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Companies' Training Cuts Contribute to Unemployment


Fri Aug 10 2012


(From USA Today) -- Companies have dramatically cut training programs for new employees, experts say, worsening a skills gap that's keeping them from finding qualified job candidates and pushing up unemployment.

Employers "want people to hit the ground running," says Wharton School management professor Peter Cappelli, author of Why Good People Can't Get Jobs. "They don't want to train anybody."


The cutbacks coincide with a 16% drop in federal funding this fiscal year to train unemployed workers vs. five years ago. As a result, the onus to enhance skills falls on financially strapped workers themselves. The jobless rate last month ticked up to 8.3% from 8.2%.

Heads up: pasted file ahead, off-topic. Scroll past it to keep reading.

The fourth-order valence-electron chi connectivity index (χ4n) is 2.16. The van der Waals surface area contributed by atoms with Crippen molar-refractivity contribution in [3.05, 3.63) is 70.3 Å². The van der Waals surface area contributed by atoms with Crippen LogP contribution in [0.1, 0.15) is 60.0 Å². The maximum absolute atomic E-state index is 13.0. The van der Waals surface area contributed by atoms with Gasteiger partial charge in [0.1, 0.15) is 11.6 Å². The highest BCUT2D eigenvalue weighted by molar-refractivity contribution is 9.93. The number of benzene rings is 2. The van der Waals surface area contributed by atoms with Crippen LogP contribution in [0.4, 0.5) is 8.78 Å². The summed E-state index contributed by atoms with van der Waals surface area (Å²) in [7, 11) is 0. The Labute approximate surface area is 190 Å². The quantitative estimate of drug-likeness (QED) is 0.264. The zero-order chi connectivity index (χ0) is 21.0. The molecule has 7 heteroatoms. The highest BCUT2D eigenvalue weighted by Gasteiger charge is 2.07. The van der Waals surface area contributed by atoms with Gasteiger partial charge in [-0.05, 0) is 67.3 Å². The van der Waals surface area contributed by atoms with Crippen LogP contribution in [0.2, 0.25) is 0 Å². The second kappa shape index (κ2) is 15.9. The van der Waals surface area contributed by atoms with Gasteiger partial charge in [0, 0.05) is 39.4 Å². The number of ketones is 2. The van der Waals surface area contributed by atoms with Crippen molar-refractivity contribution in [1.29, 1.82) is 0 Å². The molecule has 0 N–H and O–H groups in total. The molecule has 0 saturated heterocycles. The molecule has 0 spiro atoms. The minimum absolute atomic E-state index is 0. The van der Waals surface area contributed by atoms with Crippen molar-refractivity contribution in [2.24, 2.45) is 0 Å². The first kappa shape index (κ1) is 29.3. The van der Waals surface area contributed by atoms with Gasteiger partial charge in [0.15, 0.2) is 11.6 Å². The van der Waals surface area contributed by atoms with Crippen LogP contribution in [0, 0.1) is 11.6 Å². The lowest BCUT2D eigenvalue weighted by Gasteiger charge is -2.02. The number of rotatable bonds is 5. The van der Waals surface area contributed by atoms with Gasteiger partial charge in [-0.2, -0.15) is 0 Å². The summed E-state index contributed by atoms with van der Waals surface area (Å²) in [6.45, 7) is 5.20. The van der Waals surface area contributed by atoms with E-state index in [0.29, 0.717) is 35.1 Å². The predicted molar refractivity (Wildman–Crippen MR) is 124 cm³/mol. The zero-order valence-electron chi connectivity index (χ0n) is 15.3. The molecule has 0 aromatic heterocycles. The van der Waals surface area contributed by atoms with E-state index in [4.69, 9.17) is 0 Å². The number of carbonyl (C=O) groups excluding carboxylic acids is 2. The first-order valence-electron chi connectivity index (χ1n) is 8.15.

Particularly affected are manufacturers, which have pared back apprenticeships even as they're seeking multiskilled workers, says Michael Collins, head of consulting firm MPC Management.

Thirty-eight percent of companies said they cross-train employees to develop skills not directly related to their job, according to a recent survey by the Society for Human Resource Management (SHRM). That's down from 43% in 2011 and 55% in 2008, past SHRM surveys showed.

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